The promise of a macitentan-tadalafil polypill
Highlighted in The Journal of the American College of Cardiology, the DUE study focused on a once-daily, single-tablet combination of macitentan (10 mg) and tadalafil (40 mg) for treating PAH. Involving 187 patients with WHO functional class II-III PAH, the study divided them into three groups: 108 received the combination therapy, while 35 and 44 participants were given macitentan and tadalafil monotherapies, respectively.
“A typical patient with pulmonary hypertension may take as many as five to eight pills, sometimes more than once a day,” said Dr. Sean Studer, vice president of medical affairs, at Johnson & Johnson. “Patients with other health conditions may even take more, so it can be a challenge.” Given that reality, “anything that could potentially reduce the pill burden” would be “a welcome addition to the space,” Studer noted.
Canada and Argentina have endorsed macitentan-tadalafil combination in PAH
Already, Canada and Argentina have approved the use of a fixed-dose single-tablet combination of macitentan (10 mg) and tadalafil (40 mg) for patients who had been receiving this combination therapy as separate tablets. In May 2023, J&J filed a New Drug Applications for the macitentan-tadalafil combination therapy for the long-term treatment of pulmonary arterial hypertension (PAH, World Health Organization [WHO] Group 1) in adult patients with WHO functional class (FC) II-III.
The approval targets PAH as defined by WHO Group 1, which specifically involves the arteries in the lungs and heart, and focuses on patients within WHO functional classes II and III. For context, WHO functional class II refers to patients with slight limitations of physical activity, while class III indicates marked limitations as a result of their condition. Functional class I involves minimal or no limitations in physical activity, showing no undue breathlessness or fatigue. Conversely, class IV indicates a severe limitation, with symptoms present even at rest and discomfort increased with any physical activity.
The Phase 3 DUE study observed that certain adverse events (AEs) were more frequent with the M/T FDC. These included events leading to discontinuation, serious AEs, and those of special interest, specifically anemia, hypotension, and edema. “The safety findings were consistent with the two independent components, macitentan and tadalafil,” Studer stated, emphasizing that the adverse events observed were consistent with the use in clinical practice and “what’s been observed with each component over time.”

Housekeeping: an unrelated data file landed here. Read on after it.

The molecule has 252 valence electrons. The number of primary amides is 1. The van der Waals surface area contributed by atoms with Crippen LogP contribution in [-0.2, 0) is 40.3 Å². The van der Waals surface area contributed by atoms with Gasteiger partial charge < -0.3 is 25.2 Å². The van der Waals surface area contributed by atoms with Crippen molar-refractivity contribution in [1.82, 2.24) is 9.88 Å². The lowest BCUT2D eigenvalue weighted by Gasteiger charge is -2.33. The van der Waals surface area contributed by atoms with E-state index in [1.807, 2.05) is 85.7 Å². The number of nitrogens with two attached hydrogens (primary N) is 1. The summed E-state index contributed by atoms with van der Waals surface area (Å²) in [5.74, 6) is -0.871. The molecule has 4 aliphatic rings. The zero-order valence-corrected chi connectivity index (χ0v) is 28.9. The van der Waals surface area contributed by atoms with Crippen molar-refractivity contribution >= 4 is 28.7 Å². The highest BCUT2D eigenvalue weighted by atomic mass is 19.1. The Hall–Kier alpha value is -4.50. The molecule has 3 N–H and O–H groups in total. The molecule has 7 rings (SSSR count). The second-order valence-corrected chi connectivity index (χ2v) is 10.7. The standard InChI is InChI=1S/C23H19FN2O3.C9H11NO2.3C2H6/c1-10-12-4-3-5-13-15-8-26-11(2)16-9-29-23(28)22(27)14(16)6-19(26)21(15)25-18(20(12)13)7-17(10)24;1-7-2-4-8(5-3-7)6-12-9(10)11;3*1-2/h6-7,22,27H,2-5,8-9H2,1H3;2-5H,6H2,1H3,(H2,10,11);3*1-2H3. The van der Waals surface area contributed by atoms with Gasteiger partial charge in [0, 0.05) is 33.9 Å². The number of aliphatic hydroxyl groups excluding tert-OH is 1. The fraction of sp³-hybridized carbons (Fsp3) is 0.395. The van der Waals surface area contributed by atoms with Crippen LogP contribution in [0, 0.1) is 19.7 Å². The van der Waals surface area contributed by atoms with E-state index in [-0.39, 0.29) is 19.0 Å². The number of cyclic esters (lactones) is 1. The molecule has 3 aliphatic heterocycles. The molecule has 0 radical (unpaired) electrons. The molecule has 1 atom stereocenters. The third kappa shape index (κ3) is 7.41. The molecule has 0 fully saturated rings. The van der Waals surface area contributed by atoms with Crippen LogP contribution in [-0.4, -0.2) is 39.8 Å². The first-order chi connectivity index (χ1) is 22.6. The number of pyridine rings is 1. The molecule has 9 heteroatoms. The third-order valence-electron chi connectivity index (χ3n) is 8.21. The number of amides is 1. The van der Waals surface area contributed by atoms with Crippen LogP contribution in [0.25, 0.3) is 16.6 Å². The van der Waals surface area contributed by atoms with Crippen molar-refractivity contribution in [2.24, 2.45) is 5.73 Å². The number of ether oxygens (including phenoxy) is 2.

Evaluating the dual therapy in PAH
The DUE study, recently highlighted in The Journal of the American College of Cardiology, explored the use of once-daily, single-tablet combination therapy of macitentan (10 mg) and tadalafil (40 mg) for PAH. In the study, 187 patients with WHO functional class II-III PAH were randomized into three groups: one receiving the single-tablet combination therapy (108 participants). The two control groups received either macitentan (35 participants) or tadalafil (44 participants) as monotherapies.
Specifically, the study focused on pulmonary vascular resistance (PVR) as the primary outcome, with findings indicating a notable reduction in PVR among patients receiving the combination therapy compared to those on monotherapies. “PVR is an objective and clearly measurable endpoint that you can look at after a fixed period of time,” Studer said. In essence, PVR is a “pragmatic endpoint” that here helped demonstrate the potential benefit of a fixed dose of macitentan and tadalafil. In addition, the use of PVR as an endpoint enabled comparisons with previous trials, allowing for “assessment of the efficacy of a medication or a fixed dose in this case, in a relatively small sample size, with a relatively short observation period.”